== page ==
Tomorrow, March 17, is Saint Paddy’s day. So for those of us who missed the brutish fun of the Ides of March, we needn’t sulk, there is a lot of revelry to be had on this day. Although it has been an official Christian Feast Day since the sixteen hundreds, March 17 has, like a pop/country song, crossed over; it is now one of the more raucous of celebrations in the spring calendar, celebrated annually all over the world.
One of the reasons it has grabbed our attention is because March 17 falls pretty much in the middle of Lent for Catholics, the six week period of abstinence that precedes Easter. On Saint Paddy’s day, the Church lifts its prohibition of alcohol, the one day in Lent when you can drink and party. So it’s no wonder that this feast day caught on, for Irish, for Catholics, and for those of us that sat next to them in class and studied their ways.
Since we will be celebrating, here are a few facts we should be aware of:
-First of all, It’s “Saint Paddy’s Day”, not “Saint Patty’s Day”
-“Patrick” ( 384 A.D.-461 A.D.) was from a wealthy Roman-British
– As a teenager he was kidnapped by Irish raiders and taken to Ireland as a slave, working as a shepherd for years until he escaped back to Britain where he became a priest (his father had been a deacon).
– He returned to Northern Ireland as an evangelist and began converting the locals-thousands of them- to Christianity from their traditional Celtic beliefs and religious heritage.
– He died March 17, 461 A.D. and is now considered Ireland’s foremost Saint.
-He used the shamrock to explain how the Holy Trinity works; father son and holy ghost as three parts of the same thing. This is why the shamrock-and the colour green-figure so prominently in Irish/St Patrick’s Day iconography
-Saint Patrick’s day has been a national holiday in Ireland since 1903, and has been celebrated in Montreal since 1759, when Irish soldiers, fighting for Britain were stationed there fighting the French for the conquest of New France (Quebec). Montreal is actually bullish on Saint Paddy’s day, it has held a parade annually since 1824, and there is even a shamrock in Montreal’s flag.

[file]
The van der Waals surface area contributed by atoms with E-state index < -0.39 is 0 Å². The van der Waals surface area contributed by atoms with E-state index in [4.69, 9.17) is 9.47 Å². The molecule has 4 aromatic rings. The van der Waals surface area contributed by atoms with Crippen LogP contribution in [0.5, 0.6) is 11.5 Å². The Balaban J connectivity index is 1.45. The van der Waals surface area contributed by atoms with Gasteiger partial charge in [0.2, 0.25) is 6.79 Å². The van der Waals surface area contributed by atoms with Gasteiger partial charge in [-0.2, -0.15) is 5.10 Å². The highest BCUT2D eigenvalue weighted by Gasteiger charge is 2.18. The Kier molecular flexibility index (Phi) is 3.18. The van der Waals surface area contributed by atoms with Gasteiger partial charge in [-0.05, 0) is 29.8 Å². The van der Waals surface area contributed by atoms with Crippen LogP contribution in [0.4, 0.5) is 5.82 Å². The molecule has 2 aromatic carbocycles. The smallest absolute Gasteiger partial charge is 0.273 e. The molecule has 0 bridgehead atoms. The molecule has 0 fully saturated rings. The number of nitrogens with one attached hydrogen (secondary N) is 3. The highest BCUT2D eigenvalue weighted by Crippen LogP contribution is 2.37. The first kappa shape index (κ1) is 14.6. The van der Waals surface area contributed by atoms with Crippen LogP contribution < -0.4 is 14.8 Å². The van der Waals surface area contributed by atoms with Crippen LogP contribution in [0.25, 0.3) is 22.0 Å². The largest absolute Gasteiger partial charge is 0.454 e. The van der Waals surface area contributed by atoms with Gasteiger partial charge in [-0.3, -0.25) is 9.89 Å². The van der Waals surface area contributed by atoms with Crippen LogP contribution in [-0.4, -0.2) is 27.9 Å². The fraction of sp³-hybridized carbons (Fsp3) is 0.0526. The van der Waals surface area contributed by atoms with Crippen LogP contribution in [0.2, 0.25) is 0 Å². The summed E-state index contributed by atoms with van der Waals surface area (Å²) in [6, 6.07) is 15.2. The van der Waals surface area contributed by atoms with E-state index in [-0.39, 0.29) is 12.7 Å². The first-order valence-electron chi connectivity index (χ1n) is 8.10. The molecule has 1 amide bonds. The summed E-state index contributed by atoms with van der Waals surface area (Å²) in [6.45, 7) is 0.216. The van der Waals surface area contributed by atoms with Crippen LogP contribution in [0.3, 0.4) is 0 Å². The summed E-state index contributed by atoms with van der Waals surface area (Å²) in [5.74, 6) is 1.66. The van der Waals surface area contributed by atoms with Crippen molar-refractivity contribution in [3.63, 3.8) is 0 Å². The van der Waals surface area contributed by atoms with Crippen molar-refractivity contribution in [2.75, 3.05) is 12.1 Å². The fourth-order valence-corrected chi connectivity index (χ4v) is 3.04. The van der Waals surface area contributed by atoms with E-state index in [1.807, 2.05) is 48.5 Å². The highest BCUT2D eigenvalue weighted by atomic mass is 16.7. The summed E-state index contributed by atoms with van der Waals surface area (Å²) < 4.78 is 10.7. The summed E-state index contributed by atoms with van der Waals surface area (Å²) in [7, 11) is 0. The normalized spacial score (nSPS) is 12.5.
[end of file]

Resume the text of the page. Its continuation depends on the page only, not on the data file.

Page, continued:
So what now that you know a little about this annual celebration it is time to celebrate. If you missed the Saint Patrick’s Day paradeon Sunday, don’t sweat it. The best Irish pubs and saloons all over town will be rockin’ tomorrow, so if you plan on hitting one, get there early; specials on drinks, Guinness, traditional Irish music and Irish fare will be the order of the day. The Galway Arms ,
McVeigh’s Irish Pub , Fynn’s of Temple Bar, Fion MacCool’s and The Irish Embassy are just five Irish pubs waiting to give you a little luck of the Irish.Of course if this all seems a bit daunting, and you would rather stay in tomorrow night, why not break out the Dutch oven and cook up a batch of Ireland’s National Dish, Irish Stew. And don’t forget the green food colouring. On Saint Paddy’s Day the beer is green!
Traditional Irish Stew
- 2-3 tbsp oil
- 1 lb/500g lamb cut into 2″ chunks
- 2 tbsp flour
- 2lbs potatoes, peeled and cut into quarters
- 1 cup onion, roughly chopped
- 1 cup leeks, white part only cleaned and finely sliced
- 1 cup carrots, roughly chopped
- 1½ pints dark beef stock
- 2 or 3 cabbage leaves, thinly sliced
- Salt and Pepper
Heat the oven to 350 F
Season the lamb well with salt and pepper. In a large frying pan heat half the oil and add half the lamb pieces and brown all over. Remove the lamb and place in the Dutch oven. Cover with half the potatoes, onions, leeks and carrots. Add the remaining oil to the frying pan, add the rest of the lamb and brown all over. Add to the casserole and cover with the remaining vegetables. Add the flour to the frying pan and stir well to soak up any fat and juices. Cook on a gentle heat for 3 minutes then add stock a ladle at a time until you have a thick gravy, pour over the lamb and vegetables. Add the remaining stock to the Dutch oven, cover with lid, cook in the oven for 1 hour. Add the cabbage and replace the lid and cook for another hour. Check from time to time to make sure the stock isn’t reducing too much, if it is add a little boiling water. Season to taste with salt and pepper.